Gearing Up For 2020

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2020 Senate Overview

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PAC For A Change – Races to Watch


Mitch McConnell is deeply unpopular in his home state of Kentucky, but he has an important advantage. Because of his position as Senate Majority Leader, Mitch McConnell has the ability to raise campaign funds like rain falling from the sky. And you can count on McConnell to use that money to tarnish his likely opponent, Amy McGrath. (McConnell has already depicted McGrath’s name on a headstone in his graveyard of political opponents.) McGrath is a former Marine fighter pilot running a vigorous campaign. McConnell has an edge, but he will be tested as the impeachment inquiry moves forward and he struggles to shake off being tagged as “Moscow Mitch.” We’ve already started campaigning against Mitch McConnell – check out our 35 Years of Bad ad at


After losing the 2018 election to Kyrsten Sinema, Martha McSally was appointed to fill John McCain’s seat for two years. If she is reelected in 2020, she would fill the remainder of that term and have to run again in 2022. In 2018, McSally ran as a Trump clone (as she was in the House, voting with Trump 97% of the time) and a McCain critic. This appeared to hurt her last time and will again. Mark Kelly, the Democratic candidate and former astronaut, Navy veteran, and husband of Gabby Giffords, is a formidable foe for McSally.

South Carolina

Long-time Republican Senator Lindsey Graham has struggled to find his footing during the Trump Administration, leaving him potentially vulnerable as he faces reelection in 2020. While Graham showed a remarkable openness to bipartisanship and looked to John McCain’s leadership in the past, since McCain’s death, Graham has shown no ability to separate himself from Trump. Graham is being challenged by a formidable Democratic candidate, former state Democratic chairman Jaime Harrison. As impeachment plays out, Graham will be tested as the story of Donald Trump’s chaos and malfeasance play out. Harrison is working hard and building the campaign warchest that he needs to run a strong campaign. We’ve started telling voters the truth about Graham – check out our Flip-Flop ad at


Texas has the reputation of being deeply red, although in 2018 two Congressional Districts flipped from red to blue in Texas. And this year “Texodus,” is underway. Fully 25 percent of Texas GOP House members have already announced their retirements. More robust local and Congressional campaigns can create a surge of turnout and help the Democratic Senate candidate. Encouraged by Beto O’Rourke’s close race against Ted Cruz, many Democrats are lining up against incumbent John Cornyn. Cornyn continues to be one of Trump’s most vocal supporters, and most reliable votes, casting votes with Trump more than 95 percent of the time. In fact, Donald Trump, Jr. has called Cornyn Trump’s “biggest ally.” All of this combines to put Texas on our watch list.


This purple state is trending blue. In 2018, Mainers elected a Democratic governor (to succeed the Neanderthal Republican Paul LePage) and replaced a GOP Member of Congress. Senator Susan Collins had been historically very popular, but she infuriated her constituents and thousands of grassroots Democratic donors with her vote to confirm Brett Kavanaugh and especially her specious speech casting Kavanaugh as an even-handed moderate. If a strong Democratic challenger emerges, Collins may be headed for the exit – possibly retiring before the campaign begins. (2014: Collins 67 – Bellows 31)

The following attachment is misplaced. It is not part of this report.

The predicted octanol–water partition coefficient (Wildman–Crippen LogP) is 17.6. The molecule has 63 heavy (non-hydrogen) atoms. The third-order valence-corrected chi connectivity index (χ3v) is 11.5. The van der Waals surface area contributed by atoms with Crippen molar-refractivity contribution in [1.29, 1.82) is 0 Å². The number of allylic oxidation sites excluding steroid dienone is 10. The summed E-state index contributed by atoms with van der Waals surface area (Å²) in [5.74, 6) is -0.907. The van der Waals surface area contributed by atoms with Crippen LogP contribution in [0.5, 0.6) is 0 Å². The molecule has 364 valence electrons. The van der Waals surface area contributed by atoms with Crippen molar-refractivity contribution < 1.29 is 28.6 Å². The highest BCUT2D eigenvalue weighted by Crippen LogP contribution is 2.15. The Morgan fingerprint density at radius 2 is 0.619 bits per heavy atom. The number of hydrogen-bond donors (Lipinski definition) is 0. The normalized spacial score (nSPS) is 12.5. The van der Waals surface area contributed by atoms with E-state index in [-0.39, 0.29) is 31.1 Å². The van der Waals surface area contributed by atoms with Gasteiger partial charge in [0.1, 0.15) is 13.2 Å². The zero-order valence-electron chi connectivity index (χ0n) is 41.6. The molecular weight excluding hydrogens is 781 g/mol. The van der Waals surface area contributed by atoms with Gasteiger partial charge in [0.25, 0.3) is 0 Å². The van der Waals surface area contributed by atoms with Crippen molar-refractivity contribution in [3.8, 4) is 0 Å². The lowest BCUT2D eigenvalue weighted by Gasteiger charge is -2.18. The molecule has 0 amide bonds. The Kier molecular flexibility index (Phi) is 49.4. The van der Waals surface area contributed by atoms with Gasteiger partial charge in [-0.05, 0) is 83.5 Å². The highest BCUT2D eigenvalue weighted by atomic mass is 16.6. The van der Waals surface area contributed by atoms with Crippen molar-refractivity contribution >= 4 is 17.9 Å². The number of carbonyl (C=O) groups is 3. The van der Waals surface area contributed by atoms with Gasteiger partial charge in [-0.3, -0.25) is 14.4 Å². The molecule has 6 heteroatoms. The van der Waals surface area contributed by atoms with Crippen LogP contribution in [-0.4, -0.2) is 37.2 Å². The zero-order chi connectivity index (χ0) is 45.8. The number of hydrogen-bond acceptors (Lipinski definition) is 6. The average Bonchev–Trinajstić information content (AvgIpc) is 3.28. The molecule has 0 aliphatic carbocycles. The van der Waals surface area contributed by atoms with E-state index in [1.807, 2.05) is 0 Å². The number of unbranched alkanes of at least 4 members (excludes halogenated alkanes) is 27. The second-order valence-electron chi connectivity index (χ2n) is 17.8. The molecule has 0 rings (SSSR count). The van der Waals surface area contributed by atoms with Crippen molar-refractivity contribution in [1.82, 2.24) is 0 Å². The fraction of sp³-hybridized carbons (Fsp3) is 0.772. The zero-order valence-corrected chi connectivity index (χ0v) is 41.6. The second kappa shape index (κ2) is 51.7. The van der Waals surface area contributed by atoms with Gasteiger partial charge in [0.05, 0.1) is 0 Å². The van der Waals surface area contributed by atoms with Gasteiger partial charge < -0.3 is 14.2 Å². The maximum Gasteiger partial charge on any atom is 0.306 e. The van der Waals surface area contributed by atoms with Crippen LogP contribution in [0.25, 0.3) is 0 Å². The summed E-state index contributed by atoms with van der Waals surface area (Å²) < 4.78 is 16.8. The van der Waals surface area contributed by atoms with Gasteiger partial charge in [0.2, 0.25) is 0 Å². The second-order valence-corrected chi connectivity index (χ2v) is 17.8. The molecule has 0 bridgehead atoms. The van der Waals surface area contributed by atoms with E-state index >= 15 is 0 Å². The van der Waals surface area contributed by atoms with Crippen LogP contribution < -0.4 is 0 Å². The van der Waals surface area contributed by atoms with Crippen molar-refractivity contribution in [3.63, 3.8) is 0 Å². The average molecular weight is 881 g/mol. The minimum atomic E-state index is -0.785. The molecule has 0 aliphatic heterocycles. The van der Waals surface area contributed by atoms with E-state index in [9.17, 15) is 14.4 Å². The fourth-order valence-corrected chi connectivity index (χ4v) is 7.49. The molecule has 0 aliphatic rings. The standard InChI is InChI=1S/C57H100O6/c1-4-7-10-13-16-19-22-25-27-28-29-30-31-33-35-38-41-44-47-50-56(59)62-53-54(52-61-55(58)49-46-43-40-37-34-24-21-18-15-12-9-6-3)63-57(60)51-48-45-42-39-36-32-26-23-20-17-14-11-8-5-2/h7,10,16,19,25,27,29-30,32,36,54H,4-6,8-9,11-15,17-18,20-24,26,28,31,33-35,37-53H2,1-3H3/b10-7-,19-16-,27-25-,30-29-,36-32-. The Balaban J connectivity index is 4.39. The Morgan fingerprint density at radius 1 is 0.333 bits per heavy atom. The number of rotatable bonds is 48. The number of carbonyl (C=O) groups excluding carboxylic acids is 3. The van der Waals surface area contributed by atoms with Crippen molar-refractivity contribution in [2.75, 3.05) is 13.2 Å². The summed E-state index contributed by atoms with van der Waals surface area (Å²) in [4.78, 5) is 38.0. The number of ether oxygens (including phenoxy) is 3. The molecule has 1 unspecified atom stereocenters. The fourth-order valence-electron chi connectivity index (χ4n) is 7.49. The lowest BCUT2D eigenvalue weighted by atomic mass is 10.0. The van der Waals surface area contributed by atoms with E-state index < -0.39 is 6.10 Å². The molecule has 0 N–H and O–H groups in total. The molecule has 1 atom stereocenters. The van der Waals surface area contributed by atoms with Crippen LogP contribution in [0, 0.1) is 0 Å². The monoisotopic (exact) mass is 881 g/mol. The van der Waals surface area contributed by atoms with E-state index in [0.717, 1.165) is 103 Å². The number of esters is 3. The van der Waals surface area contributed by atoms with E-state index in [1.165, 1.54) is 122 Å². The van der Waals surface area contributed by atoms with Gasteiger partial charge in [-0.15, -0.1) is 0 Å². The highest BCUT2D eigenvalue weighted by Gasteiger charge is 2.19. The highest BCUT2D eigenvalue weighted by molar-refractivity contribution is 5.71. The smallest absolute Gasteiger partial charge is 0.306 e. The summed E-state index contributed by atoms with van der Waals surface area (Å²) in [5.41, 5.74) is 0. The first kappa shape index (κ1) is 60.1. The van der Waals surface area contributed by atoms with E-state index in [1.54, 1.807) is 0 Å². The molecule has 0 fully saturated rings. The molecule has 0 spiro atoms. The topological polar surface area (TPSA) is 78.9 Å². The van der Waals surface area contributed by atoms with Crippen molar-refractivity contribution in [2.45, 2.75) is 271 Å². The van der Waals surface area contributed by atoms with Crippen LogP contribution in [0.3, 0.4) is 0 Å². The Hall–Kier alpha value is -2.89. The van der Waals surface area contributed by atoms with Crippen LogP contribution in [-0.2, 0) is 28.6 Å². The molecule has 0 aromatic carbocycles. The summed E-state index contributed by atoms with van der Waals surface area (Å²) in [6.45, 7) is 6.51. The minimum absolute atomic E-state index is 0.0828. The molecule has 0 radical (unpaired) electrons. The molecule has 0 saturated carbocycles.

In 2018, Democrats flipped the state’s Congressional delegation from 3-1 Republican to 3-1 Democratic. 2020 should be another good year, partly because Trump’s approval rating has tanked and Democratic presidential candidates will be camped out in Iowa for the next 12 months. A recent state poll showed voters disapproving of Trump’s role in the shutdown by a 17-point margin (39-56%). If Democrats are running well against Trump – and if former Iowa governor Tom Vilsack runs for Senate – Ernst could be in trouble. (2014: Ernst 52 – Bruce Braley 44)

North Carolina

This purple state is a big question mark. Obama won in 2008 but lost in 2012, and Trump won by 3.7% in 2016. In 2018, Dems chipped away at GOP state legislative majorities but didn’t flip any House seats. First-term GOP Senator Thom Tillis has been squirrelly on the shutdown, calling for negotiation but chiefly blaming the Dems. Like Colorado’s Cory Gardner, Tillis has alienated constituents by supporting Trump far more than they do, voting with the president 95% of the time. North Carolina will be a heavier lift for Dems than blue Colorado, but it’s definitely in play. (2014: Tills 49 – Hagan 47)

Georgia #1

Two Senate races will be held in Georgia next year because of the retirement of Johnny Isakson. Georgia Governor Brian Kemp is expected to appoint a Senator to replace Isakson in early 2020, and that person will stand for election in November 2020. Georgia is trending blue, evidenced by the near-victory of Democratic gubernatorial candidate Stacey Abrams. At least one Democrat is running: Matt Lieberman, son of former Senator Joe Lieberman. Other Democrats are considering running. This will likely go to a runoff election in January 2021. We are watching this closely to see who emerges from the primary.

Georgia #2

David Perdue is a freshman Republican running for reelection for the first time. The open Senate seat in Georgia discussed above has led to uncertainty, as potential candidates assess their chances and the likelihood of success in each race. Several candidates are considering running for one of the two Georgia Senate seats, including Jon Ossoff, known for running in the CD6 special election, and Columbus Mayor Teresa Tomlinson. Also considering the race is Sarah Riggs Amico who ran for Lt. Governor garnering 48 percent in 2018. Another race to watch closely.